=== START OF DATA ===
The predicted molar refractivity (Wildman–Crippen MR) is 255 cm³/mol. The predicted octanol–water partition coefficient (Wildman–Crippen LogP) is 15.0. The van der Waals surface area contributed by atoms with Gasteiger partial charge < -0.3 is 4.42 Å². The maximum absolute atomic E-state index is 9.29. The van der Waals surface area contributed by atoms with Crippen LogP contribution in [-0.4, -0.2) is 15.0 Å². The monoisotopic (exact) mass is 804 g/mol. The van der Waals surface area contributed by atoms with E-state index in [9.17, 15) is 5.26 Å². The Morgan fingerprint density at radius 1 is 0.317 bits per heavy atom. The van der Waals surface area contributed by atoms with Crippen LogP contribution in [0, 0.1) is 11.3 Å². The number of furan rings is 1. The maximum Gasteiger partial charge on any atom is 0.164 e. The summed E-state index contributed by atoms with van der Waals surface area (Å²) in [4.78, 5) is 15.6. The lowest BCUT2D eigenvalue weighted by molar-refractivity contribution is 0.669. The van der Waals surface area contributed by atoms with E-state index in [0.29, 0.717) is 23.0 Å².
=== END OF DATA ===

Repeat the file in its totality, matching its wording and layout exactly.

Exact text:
The predicted molar refractivity (Wildman–Crippen MR) is 255 cm³/mol. The predicted octanol–water partition coefficient (Wildman–Crippen LogP) is 15.0. The van der Waals surface area contributed by atoms with Gasteiger partial charge < -0.3 is 4.42 Å². The maximum absolute atomic E-state index is 9.29. The van der Waals surface area contributed by atoms with Crippen LogP contribution in [-0.4, -0.2) is 15.0 Å². The monoisotopic (exact) mass is 804 g/mol. The van der Waals surface area contributed by atoms with E-state index in [9.17, 15) is 5.26 Å². The Morgan fingerprint density at radius 1 is 0.317 bits per heavy atom. The van der Waals surface area contributed by atoms with Crippen LogP contribution in [0, 0.1) is 11.3 Å². The number of furan rings is 1. The maximum Gasteiger partial charge on any atom is 0.164 e. The summed E-state index contributed by atoms with van der Waals surface area (Å²) in [4.78, 5) is 15.6. The lowest BCUT2D eigenvalue weighted by molar-refractivity contribution is 0.669. The van der Waals surface area contributed by atoms with E-state index in [0.29, 0.717) is 23.0 Å².